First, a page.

Administration has nominal authority over them, but little actual
regulatory power. Makers of lotions and potions aren't required to
file information on ingredients with the government, or report
cosmetic-related injuries. The FDA can't mandate safety studies of
cosmetics, and doesn't even have the power to order product recalls.

"An average adult is exposed to over 100 unique chemicals in
personal-care products every day," says Jane Houlihan, vice president
for research at the Environmental Working Group. "These exposures add
up." EWG has been sounding the alarm on carcinogenic or otherwise
worrisome cosmetic ingredients, and has built an interactive database
that ranks shampoos, deodorants, and other products on their potential
harmfulness.

The ubiquity of cosmetics is just one reason people with MCS remain
segregated from society, though there have been some advancements on
this front in recent years. Some workplaces and schools (like The
Evergreen State College in Olympia, Wash.) have instituted
no-fragrance policies -- but in general, those with MCS cannot count
on much help or protection from employers, landlords, the government,
or the medical establishment.

It's a bitter irony, since many with MCS see themselves as canaries in
the modern-day coal mine. As recently as 1986, the exquisitely
sensitive yellow birds were used to detect the presence of dangerous
gases in mine shafts, and when they showed signs of illness -- when
they ceased to sing -- it was an unambiguous warning: evacuate.

As growing numbers of MCS sufferers are driven from their homes and
jobs, pushed to the fringes of medical science and the brink of
financial ruin, made sick by industrialized civilization itself, we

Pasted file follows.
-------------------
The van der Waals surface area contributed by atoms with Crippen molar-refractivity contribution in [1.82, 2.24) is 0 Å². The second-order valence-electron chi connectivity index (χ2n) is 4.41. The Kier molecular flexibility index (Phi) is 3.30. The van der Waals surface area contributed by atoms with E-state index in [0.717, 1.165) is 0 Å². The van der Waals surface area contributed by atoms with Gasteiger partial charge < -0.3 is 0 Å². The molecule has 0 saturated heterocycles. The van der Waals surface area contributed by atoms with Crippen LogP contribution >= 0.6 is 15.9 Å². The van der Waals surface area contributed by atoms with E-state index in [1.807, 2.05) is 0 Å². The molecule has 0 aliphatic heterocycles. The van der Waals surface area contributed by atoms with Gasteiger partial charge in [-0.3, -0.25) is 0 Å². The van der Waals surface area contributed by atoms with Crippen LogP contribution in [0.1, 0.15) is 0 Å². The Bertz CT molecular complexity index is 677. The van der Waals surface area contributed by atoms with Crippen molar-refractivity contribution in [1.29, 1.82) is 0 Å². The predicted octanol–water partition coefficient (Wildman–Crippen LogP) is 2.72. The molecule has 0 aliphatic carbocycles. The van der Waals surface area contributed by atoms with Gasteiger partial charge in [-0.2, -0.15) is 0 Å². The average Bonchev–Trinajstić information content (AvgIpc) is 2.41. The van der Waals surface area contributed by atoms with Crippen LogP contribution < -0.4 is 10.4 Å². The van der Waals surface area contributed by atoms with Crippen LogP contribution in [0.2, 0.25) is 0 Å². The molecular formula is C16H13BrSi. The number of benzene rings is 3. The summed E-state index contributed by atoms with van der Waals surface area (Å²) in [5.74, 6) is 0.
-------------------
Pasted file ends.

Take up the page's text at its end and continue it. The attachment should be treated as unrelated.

would do well to heed their equally urgent warning. And fast, because
this time around we can't evacuate. There's nowhere else to go.


- - - - - - - - - -

Todd Hymas is Grist's editorial assistant. He's had Multiple Chemical
Sensitivities since 1998.


~~~~

Note from Ilena Rosenthal:
The most rabid and deceitful Chemical Industry hack, Stephen Barrett,
has led campaigns for years against fine scientists and doctors
looking to help the many like Todd who suffer from MCS.

This unlicensed for over a decade, so called 'psychiatrist' never was
able to pass the psychiatric board certification ... and has written
many deceitful articles on MCS for ACSH.org ... long funded by the
chemical industry.

Thousands of women with breast implants are affected by MCS ... and
many of their physicians have been ravaged by this maniac.

This is just one:

www.BreastImplantAwareness.org/sinaiko.htm

Thankfully ... after years and years .. Dr. Sinaiko prevailed at huge
cost and loss of years of helping patients.

~~~~~~~~~~~~~~~~~~~

Unlike the scientists he harasses and attempts to destroy through
bogus investigations and attempts at their licenses ... Barrett
totally and utterly refuses to disclose on his MCS rants that the
chemical industry funds those who pay him ...

He has a team of idiots like Nanaweedkiller and disbarred and shamed
attorney Mark S Probert to back his campaign from hell.

http://www.BreastImplantAwareness.or...WatchWatch.htm